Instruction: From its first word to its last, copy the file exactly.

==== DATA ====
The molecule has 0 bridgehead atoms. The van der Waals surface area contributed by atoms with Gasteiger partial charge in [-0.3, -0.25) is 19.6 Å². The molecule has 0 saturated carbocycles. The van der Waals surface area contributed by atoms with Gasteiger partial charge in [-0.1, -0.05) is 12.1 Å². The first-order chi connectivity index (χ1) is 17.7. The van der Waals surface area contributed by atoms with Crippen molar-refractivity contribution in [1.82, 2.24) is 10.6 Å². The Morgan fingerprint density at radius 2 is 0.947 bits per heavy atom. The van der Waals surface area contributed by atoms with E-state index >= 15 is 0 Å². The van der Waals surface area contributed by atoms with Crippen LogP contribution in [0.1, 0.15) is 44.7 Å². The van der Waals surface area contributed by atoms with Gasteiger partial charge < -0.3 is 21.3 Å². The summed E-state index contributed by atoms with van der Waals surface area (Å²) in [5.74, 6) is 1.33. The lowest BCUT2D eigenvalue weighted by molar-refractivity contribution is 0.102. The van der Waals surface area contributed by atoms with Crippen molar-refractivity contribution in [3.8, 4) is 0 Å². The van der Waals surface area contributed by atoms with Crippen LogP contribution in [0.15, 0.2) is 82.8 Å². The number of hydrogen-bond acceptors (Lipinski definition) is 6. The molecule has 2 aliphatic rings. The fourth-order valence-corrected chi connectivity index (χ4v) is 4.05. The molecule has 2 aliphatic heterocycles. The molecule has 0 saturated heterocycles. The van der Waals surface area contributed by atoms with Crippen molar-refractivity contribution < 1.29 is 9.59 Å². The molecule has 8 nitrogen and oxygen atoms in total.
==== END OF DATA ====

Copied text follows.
The molecule has 0 bridgehead atoms. The van der Waals surface area contributed by atoms with Gasteiger partial charge in [-0.3, -0.25) is 19.6 Å². The molecule has 0 saturated carbocycles. The van der Waals surface area contributed by atoms with Gasteiger partial charge in [-0.1, -0.05) is 12.1 Å². The first-order chi connectivity index (χ1) is 17.7. The van der Waals surface area contributed by atoms with Crippen molar-refractivity contribution in [1.82, 2.24) is 10.6 Å². The Morgan fingerprint density at radius 2 is 0.947 bits per heavy atom. The van der Waals surface area contributed by atoms with E-state index >= 15 is 0 Å². The van der Waals surface area contributed by atoms with Crippen LogP contribution in [0.1, 0.15) is 44.7 Å². The van der Waals surface area contributed by atoms with Gasteiger partial charge < -0.3 is 21.3 Å². The summed E-state index contributed by atoms with van der Waals surface area (Å²) in [5.74, 6) is 1.33. The lowest BCUT2D eigenvalue weighted by molar-refractivity contribution is 0.102. The van der Waals surface area contributed by atoms with Crippen molar-refractivity contribution in [3.8, 4) is 0 Å². The van der Waals surface area contributed by atoms with Crippen LogP contribution in [0.15, 0.2) is 82.8 Å². The number of hydrogen-bond acceptors (Lipinski definition) is 6. The molecule has 2 aliphatic rings. The fourth-order valence-corrected chi connectivity index (χ4v) is 4.05. The molecule has 2 aliphatic heterocycles. The molecule has 0 saturated heterocycles. The van der Waals surface area contributed by atoms with Crippen molar-refractivity contribution < 1.29 is 9.59 Å². The molecule has 8 nitrogen and oxygen atoms in total.